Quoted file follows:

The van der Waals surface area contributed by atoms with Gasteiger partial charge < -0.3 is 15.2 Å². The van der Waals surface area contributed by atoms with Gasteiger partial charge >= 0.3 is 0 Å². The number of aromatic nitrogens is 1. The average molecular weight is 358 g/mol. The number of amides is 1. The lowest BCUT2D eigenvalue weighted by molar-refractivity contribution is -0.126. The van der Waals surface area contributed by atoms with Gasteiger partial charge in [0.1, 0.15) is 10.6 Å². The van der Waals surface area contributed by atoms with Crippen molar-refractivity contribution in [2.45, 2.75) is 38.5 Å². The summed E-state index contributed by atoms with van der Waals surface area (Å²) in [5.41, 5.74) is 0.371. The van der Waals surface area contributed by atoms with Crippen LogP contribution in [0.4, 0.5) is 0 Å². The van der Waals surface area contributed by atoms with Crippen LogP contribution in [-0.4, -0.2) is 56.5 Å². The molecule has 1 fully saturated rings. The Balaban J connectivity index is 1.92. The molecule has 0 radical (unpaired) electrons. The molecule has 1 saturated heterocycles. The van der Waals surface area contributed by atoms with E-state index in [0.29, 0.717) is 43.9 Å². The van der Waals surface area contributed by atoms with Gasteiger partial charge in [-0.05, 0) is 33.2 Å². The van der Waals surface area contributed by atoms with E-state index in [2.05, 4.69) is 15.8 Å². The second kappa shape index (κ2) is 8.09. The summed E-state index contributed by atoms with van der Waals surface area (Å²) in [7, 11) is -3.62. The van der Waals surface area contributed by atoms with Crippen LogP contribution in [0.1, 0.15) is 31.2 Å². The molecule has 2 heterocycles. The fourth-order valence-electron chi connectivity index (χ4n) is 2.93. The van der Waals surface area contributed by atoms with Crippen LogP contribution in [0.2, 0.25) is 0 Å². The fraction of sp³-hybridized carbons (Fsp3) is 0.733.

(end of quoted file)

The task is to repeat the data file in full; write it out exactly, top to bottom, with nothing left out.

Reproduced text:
The van der Waals surface area contributed by atoms with Gasteiger partial charge < -0.3 is 15.2 Å². The van der Waals surface area contributed by atoms with Gasteiger partial charge >= 0.3 is 0 Å². The number of aromatic nitrogens is 1. The average molecular weight is 358 g/mol. The number of amides is 1. The lowest BCUT2D eigenvalue weighted by molar-refractivity contribution is -0.126. The van der Waals surface area contributed by atoms with Gasteiger partial charge in [0.1, 0.15) is 10.6 Å². The van der Waals surface area contributed by atoms with Crippen molar-refractivity contribution in [2.45, 2.75) is 38.5 Å². The summed E-state index contributed by atoms with van der Waals surface area (Å²) in [5.41, 5.74) is 0.371. The van der Waals surface area contributed by atoms with Crippen LogP contribution in [0.4, 0.5) is 0 Å². The van der Waals surface area contributed by atoms with Crippen LogP contribution in [-0.4, -0.2) is 56.5 Å². The molecule has 1 fully saturated rings. The Balaban J connectivity index is 1.92. The molecule has 0 radical (unpaired) electrons. The molecule has 1 saturated heterocycles. The van der Waals surface area contributed by atoms with E-state index in [0.29, 0.717) is 43.9 Å². The van der Waals surface area contributed by atoms with Gasteiger partial charge in [-0.05, 0) is 33.2 Å². The van der Waals surface area contributed by atoms with E-state index in [2.05, 4.69) is 15.8 Å². The second kappa shape index (κ2) is 8.09. The summed E-state index contributed by atoms with van der Waals surface area (Å²) in [7, 11) is -3.62. The van der Waals surface area contributed by atoms with Crippen LogP contribution in [0.1, 0.15) is 31.2 Å². The molecule has 2 heterocycles. The fourth-order valence-electron chi connectivity index (χ4n) is 2.93. The van der Waals surface area contributed by atoms with Crippen LogP contribution in [0.2, 0.25) is 0 Å². The fraction of sp³-hybridized carbons (Fsp3) is 0.733.